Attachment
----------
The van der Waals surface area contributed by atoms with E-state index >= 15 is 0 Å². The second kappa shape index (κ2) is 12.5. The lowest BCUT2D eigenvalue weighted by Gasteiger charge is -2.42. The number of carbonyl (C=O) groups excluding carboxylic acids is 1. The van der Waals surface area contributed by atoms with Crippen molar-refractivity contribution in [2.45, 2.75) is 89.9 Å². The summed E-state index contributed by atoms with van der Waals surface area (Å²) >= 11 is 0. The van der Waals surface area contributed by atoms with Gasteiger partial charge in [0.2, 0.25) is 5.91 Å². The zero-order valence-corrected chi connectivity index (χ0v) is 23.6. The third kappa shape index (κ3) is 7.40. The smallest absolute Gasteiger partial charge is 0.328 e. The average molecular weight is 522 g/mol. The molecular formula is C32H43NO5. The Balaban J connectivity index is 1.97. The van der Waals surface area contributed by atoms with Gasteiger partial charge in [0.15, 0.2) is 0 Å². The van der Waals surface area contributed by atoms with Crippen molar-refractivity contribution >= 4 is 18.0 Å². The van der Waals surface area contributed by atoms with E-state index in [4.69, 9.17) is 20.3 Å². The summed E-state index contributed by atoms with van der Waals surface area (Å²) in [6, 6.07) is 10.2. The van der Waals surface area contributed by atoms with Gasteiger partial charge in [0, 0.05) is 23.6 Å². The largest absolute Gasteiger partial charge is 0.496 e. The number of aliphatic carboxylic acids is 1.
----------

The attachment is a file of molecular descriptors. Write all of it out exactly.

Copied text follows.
The van der Waals surface area contributed by atoms with E-state index >= 15 is 0 Å². The second kappa shape index (κ2) is 12.5. The lowest BCUT2D eigenvalue weighted by Gasteiger charge is -2.42. The number of carbonyl (C=O) groups excluding carboxylic acids is 1. The van der Waals surface area contributed by atoms with Crippen molar-refractivity contribution in [2.45, 2.75) is 89.9 Å². The summed E-state index contributed by atoms with van der Waals surface area (Å²) >= 11 is 0. The van der Waals surface area contributed by atoms with Gasteiger partial charge in [0.2, 0.25) is 5.91 Å². The zero-order valence-corrected chi connectivity index (χ0v) is 23.6. The third kappa shape index (κ3) is 7.40. The smallest absolute Gasteiger partial charge is 0.328 e. The average molecular weight is 522 g/mol. The molecular formula is C32H43NO5. The Balaban J connectivity index is 1.97. The van der Waals surface area contributed by atoms with Gasteiger partial charge in [0.15, 0.2) is 0 Å². The van der Waals surface area contributed by atoms with Crippen molar-refractivity contribution >= 4 is 18.0 Å². The van der Waals surface area contributed by atoms with E-state index in [4.69, 9.17) is 20.3 Å². The summed E-state index contributed by atoms with van der Waals surface area (Å²) in [6, 6.07) is 10.2. The van der Waals surface area contributed by atoms with Gasteiger partial charge in [0, 0.05) is 23.6 Å². The largest absolute Gasteiger partial charge is 0.496 e. The number of aliphatic carboxylic acids is 1.